13. __is the protocol most commonly used to send email messages. Because it’s designed to send only, it’s referred to as a push protocol. An email client locates its email server by querying the DNS server for a mail exchange (MX) record. After the server is located, is used to push the message to the email server, which will then process the message for delivery. Port 25
    Simple Mail Transfer Protocol (SMTP)
  14. __gathers and manages network performance information. On your network, you might have several connectivity devices such as routers and switches. A management device called an __ server can be set up to collect data from these devices (called agents) and ensure that your network is operating properly. Although it’s mostly used to monitor connectivity devices, many other network devices are __.
    Simple Network Management Protocol (SNMP)
  15. __can be used to set up a secure Telnet session for remote logins or for remotely executing programs and transferring files. Because it’s secure, it was originally designed to be a replacement for the unsecure telnet command.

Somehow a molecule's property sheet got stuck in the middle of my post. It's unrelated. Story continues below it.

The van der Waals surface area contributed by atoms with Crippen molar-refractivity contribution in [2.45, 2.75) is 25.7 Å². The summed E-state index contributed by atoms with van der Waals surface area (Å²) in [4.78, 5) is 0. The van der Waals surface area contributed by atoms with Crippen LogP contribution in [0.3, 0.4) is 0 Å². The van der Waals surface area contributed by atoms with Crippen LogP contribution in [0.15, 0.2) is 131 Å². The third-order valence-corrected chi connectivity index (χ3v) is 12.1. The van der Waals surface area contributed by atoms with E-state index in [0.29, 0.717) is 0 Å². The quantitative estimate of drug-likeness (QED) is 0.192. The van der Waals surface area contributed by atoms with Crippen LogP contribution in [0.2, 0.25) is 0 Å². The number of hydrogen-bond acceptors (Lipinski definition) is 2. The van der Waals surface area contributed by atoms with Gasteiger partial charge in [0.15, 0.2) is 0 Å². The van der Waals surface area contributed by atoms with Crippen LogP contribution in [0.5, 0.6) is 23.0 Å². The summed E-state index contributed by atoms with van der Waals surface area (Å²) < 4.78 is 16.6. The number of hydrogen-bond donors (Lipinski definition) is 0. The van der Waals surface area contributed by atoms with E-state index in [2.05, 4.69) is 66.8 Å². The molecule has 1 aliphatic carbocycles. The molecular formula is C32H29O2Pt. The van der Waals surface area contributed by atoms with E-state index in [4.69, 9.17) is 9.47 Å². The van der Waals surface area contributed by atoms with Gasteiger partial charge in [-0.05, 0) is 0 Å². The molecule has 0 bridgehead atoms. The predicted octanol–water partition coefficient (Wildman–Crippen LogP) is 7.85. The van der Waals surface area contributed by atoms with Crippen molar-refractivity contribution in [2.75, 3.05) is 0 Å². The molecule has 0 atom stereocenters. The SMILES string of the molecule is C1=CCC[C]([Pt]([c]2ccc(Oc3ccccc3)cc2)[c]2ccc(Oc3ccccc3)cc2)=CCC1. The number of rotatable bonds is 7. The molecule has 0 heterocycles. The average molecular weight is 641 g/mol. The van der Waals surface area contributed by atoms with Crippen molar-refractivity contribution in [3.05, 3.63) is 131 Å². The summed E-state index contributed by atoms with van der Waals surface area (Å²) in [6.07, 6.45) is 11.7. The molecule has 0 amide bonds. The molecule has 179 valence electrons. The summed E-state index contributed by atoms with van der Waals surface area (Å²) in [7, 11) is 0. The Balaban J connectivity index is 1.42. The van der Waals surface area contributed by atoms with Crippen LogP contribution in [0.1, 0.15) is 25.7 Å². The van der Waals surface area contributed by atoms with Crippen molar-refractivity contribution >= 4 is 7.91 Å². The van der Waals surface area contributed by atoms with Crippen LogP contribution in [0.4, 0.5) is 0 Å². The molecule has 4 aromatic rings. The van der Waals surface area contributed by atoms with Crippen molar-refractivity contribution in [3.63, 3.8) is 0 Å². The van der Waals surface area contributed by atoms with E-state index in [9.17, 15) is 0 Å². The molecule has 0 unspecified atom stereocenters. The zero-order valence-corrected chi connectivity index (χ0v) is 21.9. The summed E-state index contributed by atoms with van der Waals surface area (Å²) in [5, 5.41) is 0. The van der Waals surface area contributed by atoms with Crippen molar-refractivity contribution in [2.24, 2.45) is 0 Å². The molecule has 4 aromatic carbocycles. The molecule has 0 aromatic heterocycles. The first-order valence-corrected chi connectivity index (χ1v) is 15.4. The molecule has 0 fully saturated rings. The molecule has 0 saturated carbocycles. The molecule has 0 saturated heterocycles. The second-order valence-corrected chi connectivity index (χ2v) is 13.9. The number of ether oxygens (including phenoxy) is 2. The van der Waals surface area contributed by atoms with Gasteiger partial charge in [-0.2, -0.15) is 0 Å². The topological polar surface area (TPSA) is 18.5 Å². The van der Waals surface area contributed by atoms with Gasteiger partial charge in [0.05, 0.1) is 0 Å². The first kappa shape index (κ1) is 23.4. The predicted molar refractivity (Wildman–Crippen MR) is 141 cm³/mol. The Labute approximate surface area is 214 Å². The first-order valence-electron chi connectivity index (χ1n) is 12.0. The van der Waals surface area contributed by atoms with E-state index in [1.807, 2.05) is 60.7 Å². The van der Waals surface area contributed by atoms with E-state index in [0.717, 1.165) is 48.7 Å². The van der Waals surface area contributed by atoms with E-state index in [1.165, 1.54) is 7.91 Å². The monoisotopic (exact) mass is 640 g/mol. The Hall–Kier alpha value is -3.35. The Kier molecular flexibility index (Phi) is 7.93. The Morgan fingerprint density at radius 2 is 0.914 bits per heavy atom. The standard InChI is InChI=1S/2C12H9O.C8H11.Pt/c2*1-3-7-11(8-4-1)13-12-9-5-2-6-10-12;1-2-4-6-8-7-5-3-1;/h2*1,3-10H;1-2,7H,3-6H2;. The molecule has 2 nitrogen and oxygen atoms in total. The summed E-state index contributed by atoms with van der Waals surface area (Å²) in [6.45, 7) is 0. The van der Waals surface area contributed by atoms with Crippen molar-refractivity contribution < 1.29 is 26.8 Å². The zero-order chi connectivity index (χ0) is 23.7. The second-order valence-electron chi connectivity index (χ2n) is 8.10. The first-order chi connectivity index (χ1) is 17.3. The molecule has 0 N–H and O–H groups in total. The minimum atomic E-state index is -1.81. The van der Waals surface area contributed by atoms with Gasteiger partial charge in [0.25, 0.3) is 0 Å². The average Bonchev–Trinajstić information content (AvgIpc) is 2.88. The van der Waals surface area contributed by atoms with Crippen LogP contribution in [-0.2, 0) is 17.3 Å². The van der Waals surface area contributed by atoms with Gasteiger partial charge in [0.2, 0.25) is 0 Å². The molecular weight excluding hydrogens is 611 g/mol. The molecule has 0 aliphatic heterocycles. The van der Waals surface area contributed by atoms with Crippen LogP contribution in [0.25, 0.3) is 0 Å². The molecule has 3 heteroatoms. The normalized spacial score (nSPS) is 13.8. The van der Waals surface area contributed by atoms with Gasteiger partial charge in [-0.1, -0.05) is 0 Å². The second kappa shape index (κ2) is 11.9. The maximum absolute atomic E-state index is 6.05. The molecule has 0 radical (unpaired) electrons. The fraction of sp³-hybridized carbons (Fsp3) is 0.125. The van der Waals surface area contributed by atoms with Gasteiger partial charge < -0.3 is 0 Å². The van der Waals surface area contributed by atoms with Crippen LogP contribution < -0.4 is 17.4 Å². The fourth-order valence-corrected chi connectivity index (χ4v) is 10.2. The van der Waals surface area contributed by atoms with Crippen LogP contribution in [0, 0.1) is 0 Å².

Secure Shell (SSH)
  16. __ is a terminal emulation protocol. Someone using __ can log into another machine and “see” the remote computer in a window on their screen. Although this vision is text only, the user can manage files on that remote machine just as if they were logged in locally. The problem with __ and other unsecure remote management interfaces is that the data they transmit, including passwords, is sent in plain text. Anyone eavesdropping on the line can intercept the packets and thus obtain usernames and passwords. Port 23
    Telnet
  17. At the Process/Application layer there are two alternatives within the TCP/IP suite: TCP and UDP.
    Host-to-Host Layer Protocols